Friday, March 1, 2013

HTC One preview hands-on and first impressions

You may have read a thing or two about the new HTC One. The new HTC flagship certainly has garnered a lot of attention lately, being HTC's third Android smartphone with a 1080p display - and the first to be announced for a worldwide release.

The One, formerly known as the HTC M7, features a new design that is a significant departure of their previous flagship, the beautiful One X. And it is beautiful. The new hardware design which looks sort of a blend between an iPhone 5 and Blackberry Z10, but do not let that statement fool you - the design has enough of its own identity to stand out from the crowd. Thanks to the good people at Three UK for kindly loaning me a HTC One for review.
Gone is the unibody polycarbonate design that graced the One X. In place are scores of aluminium, once darling of the tech world before giving way to plastic, but appears to be making a comeback. When it comes to design, the attention to detail by HTC engineers is unparalled, and it isn't surprising to find the same with the HTC One. The blend of anodized aluminium and polycarbonate gives the One a premium feel unlike most flagships I have held in the past couple of months - and that includes the Xperia Z. With a weight of 143g, the One isn't terribly light or heavy. It feels very solid.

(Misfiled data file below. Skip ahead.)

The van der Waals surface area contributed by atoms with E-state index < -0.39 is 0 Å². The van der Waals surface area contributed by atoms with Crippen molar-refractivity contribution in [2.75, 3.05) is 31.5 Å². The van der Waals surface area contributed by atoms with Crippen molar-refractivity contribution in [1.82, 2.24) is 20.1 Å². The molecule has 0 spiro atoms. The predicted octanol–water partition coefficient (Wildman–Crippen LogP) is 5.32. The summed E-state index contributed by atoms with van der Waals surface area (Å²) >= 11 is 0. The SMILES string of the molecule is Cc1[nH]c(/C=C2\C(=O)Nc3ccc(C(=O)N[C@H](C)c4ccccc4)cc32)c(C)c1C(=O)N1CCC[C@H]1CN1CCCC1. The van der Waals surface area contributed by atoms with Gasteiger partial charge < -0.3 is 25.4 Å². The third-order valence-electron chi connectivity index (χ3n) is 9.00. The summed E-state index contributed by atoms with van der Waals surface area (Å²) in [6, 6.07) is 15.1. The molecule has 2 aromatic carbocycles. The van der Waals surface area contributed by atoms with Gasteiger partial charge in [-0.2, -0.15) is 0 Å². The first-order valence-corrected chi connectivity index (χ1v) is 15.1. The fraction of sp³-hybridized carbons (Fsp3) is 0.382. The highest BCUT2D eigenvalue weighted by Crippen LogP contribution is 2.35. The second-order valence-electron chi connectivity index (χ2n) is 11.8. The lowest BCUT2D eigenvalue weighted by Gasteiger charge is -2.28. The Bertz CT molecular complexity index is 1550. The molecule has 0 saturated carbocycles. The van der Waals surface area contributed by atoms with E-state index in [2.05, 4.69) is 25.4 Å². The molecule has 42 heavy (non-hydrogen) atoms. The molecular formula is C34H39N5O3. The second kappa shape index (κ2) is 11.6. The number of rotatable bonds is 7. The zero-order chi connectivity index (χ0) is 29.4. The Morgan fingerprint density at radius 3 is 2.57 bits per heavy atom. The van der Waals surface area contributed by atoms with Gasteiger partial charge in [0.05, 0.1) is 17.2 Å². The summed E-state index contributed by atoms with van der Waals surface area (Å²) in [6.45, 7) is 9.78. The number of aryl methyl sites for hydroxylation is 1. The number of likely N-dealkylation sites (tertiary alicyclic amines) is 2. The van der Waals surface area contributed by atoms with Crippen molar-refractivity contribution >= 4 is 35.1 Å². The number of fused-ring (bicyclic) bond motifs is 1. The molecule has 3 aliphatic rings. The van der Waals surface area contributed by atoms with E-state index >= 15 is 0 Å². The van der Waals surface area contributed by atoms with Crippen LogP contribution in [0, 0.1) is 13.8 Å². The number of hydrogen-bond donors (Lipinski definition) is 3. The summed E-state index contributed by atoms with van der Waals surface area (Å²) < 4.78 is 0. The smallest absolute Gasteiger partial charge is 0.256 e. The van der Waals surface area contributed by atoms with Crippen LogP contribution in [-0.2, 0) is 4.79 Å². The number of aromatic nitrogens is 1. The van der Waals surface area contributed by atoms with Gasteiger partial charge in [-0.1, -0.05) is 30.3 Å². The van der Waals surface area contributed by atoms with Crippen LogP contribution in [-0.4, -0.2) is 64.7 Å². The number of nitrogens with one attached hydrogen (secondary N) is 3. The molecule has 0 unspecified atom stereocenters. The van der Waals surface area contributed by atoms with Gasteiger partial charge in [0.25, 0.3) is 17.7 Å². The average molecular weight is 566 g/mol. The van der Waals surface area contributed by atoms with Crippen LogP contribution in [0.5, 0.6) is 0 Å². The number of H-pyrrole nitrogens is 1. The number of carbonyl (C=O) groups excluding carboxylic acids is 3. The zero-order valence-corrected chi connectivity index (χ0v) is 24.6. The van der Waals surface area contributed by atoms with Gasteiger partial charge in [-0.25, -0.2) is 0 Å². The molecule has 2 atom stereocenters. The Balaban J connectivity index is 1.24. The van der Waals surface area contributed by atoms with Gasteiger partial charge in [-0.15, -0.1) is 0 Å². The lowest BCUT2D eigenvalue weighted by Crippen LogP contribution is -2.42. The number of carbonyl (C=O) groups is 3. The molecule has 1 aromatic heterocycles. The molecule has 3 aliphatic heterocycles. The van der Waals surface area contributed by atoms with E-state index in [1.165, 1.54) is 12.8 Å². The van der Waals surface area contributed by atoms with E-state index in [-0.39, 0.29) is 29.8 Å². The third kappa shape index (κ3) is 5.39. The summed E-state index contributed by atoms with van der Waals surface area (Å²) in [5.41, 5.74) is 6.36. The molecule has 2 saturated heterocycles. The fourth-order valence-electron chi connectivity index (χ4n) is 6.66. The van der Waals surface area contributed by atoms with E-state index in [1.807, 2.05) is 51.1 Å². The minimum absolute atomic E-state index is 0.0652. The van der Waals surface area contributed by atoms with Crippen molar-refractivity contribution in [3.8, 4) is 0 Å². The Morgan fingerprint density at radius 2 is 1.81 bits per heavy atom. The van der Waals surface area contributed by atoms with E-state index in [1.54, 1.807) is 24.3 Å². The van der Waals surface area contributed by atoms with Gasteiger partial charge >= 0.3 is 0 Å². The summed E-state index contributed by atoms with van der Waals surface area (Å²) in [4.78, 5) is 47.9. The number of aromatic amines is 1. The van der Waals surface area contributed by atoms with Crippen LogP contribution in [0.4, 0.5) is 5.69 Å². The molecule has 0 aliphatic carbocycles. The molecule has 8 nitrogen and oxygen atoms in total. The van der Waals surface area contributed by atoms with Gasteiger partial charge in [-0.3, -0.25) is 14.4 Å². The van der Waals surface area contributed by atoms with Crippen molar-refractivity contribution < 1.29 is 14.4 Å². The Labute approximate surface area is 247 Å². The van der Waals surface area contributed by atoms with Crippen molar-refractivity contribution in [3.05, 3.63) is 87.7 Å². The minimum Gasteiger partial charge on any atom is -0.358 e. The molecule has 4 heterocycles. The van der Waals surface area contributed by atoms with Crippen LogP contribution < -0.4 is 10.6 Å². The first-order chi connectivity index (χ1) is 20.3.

Sat in between two aluminium shells is the screen panel holding a 4.7" 1080p display. That is 1080x1920 pixels across a 4.7" display - resulting in a mind boggling pixel density of 468 ppi. This is the smallest 1080p screen I have laid my eyes on, which is incredible considerig the ThinkPad T420s I am typing this one has a mere 1600x900 screen, and I consider it sharp enough for daily use. The display is a Super LCD 3 variety, a good upgrade over the Super LCD 2 display used on the One X - which some, including me, has described as one of the best displays out there. A layer of Corning Gorilla Glass 2 protects the screen from small scuffs and dirt - but remember, the screen here isn't scratch or shatter proof.
One the top of the screen lies the same front facing camera used on the HTC Windows Phone 8X. The 2.1 megapixel camera with f/2.0 lens has impressed me a lot on the 8X, not because of its quality, but due to its ultra wide angle lens capable of capturing 88 degree angle, making video calls and self portraits a walk in the park. On the bottom of the display are two Android buttons - the back and home button, with a button-less HTC logo sitting awkwardly between the two. Unfortunately the buttons doesn't appear to be sensitive enough. There is no menu button.